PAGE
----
At one of the board meetings last year, Mayor Rickenbach reported that the sterilization program cost in the vicinity of $200,000, raised with taxes and individual donations. Two hundred thousand dollars! An enormous amount of money for a program that has proven not to work, and money that could be enlisted in a program of immonocontraception, which is far less expensive, far less invasive, far more humane — and does work. 

To address the issue of Lyme disease, which the sterilization does not, some of that money could go to establishing a 4-Poster feeding program, which has proven effective in Shelter Island, Fire Island, and other communities. Another program would be to endorse and expand our number of wild turkeys. Wild turkeys love to eat ticks. Why are we shooting them instead of encouraging them to multiply?

Other than the programs aimed at the deer, there are other ways to reduce negative impact between these animals and humans. One would be for the village to seriously enforce the speed limits on roads, and to enact a program of public awareness of how, and particularly when, to avoid deer interaction. We have all seen cars speeding along at 40 or 50 miles an hour on roads clearly marked 20 or 30 m.p.h. A consistent program of police presence and ticketing would cut down on a significant number of accidents, raise good revenue for the village, and send an important message to drivers. And if they don’t like getting ticketed on their vacation, they shouldn’t speed on our roads.

I personally don’t believe in hunting at all, but I know it exists on the East End, and if the deer meat is used to feed people, at least it has a positive result. There is no positive result with the current sterilization program, especially because if you don’t get all the bucks, the ones that exist will get even busier with the does. The chemicals used in the sterilization process makes those animals unfit for human consumption. And since the program doesn’t solve the deer population, doesn’t work, and doesn’t do anything to ameliorate any issue dealing with ticks or Lyme disease, what is the point of financing it again? 

BEVERLY SCHANZER

East Hampton Group for Wildlife

L.G.B.T. Dance Club

Springs

June 19, 2016

Dear David,

We are responding in various ways to the killing of the 49 gay men and women in Orlando and the wounding of many others. I have found responses to be largely sympathetic, though varied. 

I joined a vigil and march on Tuesday the 14th in Bridgehampton. It was organized by Tom House, an English teacher, and included some of his students. Four clergy were represented along with many men and women and youth from the community, principally Bridgehampton and Sag Harbor. Kathryn Szoka and Maryanne Calendrille of Canio’s Books also helped spread the word about the vigil.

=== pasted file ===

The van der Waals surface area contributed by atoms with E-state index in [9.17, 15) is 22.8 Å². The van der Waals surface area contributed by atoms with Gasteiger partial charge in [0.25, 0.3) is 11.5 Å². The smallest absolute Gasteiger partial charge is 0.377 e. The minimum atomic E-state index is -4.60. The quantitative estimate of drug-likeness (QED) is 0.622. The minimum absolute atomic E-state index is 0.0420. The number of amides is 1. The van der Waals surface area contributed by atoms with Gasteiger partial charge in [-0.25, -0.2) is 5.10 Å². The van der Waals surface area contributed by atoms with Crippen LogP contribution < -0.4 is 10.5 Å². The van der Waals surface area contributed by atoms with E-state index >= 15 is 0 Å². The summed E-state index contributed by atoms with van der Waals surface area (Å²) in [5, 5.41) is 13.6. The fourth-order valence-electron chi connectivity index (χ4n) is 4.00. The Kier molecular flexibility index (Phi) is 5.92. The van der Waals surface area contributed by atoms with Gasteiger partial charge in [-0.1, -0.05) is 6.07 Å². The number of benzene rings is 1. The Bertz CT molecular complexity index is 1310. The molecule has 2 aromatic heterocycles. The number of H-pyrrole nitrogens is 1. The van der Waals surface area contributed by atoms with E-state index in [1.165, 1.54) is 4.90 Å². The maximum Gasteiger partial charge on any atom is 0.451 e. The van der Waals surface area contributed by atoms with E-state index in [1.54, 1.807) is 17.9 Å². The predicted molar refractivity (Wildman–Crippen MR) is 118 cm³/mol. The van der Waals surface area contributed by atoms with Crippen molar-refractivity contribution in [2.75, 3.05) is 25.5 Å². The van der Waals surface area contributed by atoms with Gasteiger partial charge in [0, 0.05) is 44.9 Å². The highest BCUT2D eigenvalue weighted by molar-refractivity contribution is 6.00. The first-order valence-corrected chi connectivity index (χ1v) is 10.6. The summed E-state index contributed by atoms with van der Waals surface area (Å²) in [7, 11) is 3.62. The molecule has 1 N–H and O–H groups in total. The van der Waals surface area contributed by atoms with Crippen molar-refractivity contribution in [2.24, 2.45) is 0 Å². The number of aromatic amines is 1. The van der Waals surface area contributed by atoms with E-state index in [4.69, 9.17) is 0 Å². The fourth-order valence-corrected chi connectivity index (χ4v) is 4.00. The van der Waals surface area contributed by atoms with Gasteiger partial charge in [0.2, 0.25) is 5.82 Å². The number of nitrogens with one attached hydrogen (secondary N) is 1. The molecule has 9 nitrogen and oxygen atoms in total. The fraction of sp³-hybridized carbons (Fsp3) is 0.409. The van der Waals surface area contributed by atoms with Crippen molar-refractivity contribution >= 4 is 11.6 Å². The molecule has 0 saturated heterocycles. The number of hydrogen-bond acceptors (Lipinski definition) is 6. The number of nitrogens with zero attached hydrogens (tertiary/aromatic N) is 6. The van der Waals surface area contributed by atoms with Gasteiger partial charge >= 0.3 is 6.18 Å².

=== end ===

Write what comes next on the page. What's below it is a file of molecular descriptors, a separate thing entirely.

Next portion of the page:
Karen Campbell, rector at Christ Episcopal Church, had members of the church ring the church bell this past Sunday. Tom House and his students read the names of those killed as the bell tolled. The bell itself was recently restored through the efforts of David Bray, in memory of his partner, Neil Hartman. 

One thing I find disturbing is that many newscasters and media analysts and commentators seem to be tripping over themselves not to say that the attack in Orlando was specifically an attack on the L.G.B.T. community. I understand the desire to analyze the killer and how various personal, social, and religious issues may have played into his action, but when all is said and done, he chose to kill gay and lesbian and trans men and women, who also were principally Latino. It’s important to say that he targeted an L.G.B.T. dance club and the patrons who were there that night enjoying gay pride. 

I grieve for them and their families.

REV. ROBERT STUART

Keep America Safe

Springs

June 14, 2016

Dear Editor,

The horrific massacre at the Pulse Club in Orlando knocked the breath right out of us and brought tears to our eyes. We have to stop these domestic terror attacks once and for all. 

Four new bills must be passed by Congress that will help keep America safe:

1. Attack rifles must be banned in our country, and not Muslims from entering the country.

2. Anyone buying any weapons must get approval of the sale by the F.B.I.

3. Those involved in any type of domestic terrorism who emigrated from a foreign country will have their family deported to the country they came from, as long as they are not U.S. citizens.